Zhao described the process and outcomes of setting up an NSP programs in Cebu, the Philippines. The program had to overcome conflicts in the laws (AIDS vs. drug laws) and the reluctance of both national and local governments to take initiative. The program, with support from WHO, worked directly with the local Department of Health in Cebu. Once consensus were built among key stakeholders at the local level, the program was able to build 9 one-stop shop facilities with comprehensive services for PWUD. Service data over a period of one year showed increase in service uptake. Similar models are to be replicated in other localities

Touze described a training initiative in Latin America to improve understanding the intersection of drug policy, human rights and public health as well as to provide participants with practical tools to defend drug user’s rights. The preliminary assessment showed changes in perception towards drug use as well as practices of participants. The initiative showed that challenging common misconceptions about drug users is a key tool to build a more balanced discourse centered in public health and human rights.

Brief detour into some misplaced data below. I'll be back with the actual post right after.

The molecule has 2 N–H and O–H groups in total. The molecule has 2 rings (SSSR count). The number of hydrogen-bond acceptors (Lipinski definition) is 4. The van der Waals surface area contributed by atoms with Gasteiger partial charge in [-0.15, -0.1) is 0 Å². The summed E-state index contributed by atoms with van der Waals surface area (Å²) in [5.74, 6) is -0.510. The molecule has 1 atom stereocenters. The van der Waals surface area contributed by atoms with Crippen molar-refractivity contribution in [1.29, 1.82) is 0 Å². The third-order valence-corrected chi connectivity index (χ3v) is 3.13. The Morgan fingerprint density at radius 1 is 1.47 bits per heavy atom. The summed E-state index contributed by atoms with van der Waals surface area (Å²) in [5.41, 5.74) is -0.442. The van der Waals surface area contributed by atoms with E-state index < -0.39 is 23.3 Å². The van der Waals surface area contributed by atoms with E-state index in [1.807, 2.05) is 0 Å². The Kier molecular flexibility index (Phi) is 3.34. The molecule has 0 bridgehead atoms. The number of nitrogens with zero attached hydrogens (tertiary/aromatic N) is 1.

Chang presented results of qualitative study to identify barriers for accessing available harm reduction services by women who use drugs in Dar es Salaam, Tanzania. The study explored barriers in outreach, access to medically assisted therapy (MAT), and retention in services. The authors concluded that “The same gendered inequities that drive the greater need for HIV prevention and treatment among women who inject drugs reduce access to harm reduction services.” They further recommend strategies to reduce gendered barriers for women. 

 Iakobishvili presented the work by EURASIAN Harm Reduction Network in five Eastern European and Central Asia countries over a period of two years. They recruit “street lawyers” who are women drug users themselves, and the goal is to “allow women who use drugs to position themselves as human rights defenders in their respective communities.” These “street lawyers” go out to teach women about their rights, document human rights abuses and advocacy with/and/by women who use drugs (WUD). The program has documented human rights abuse and has planned to use this database for future targeted policy and advocacy actions.




   

    The organizers reserve the right to amend the programme.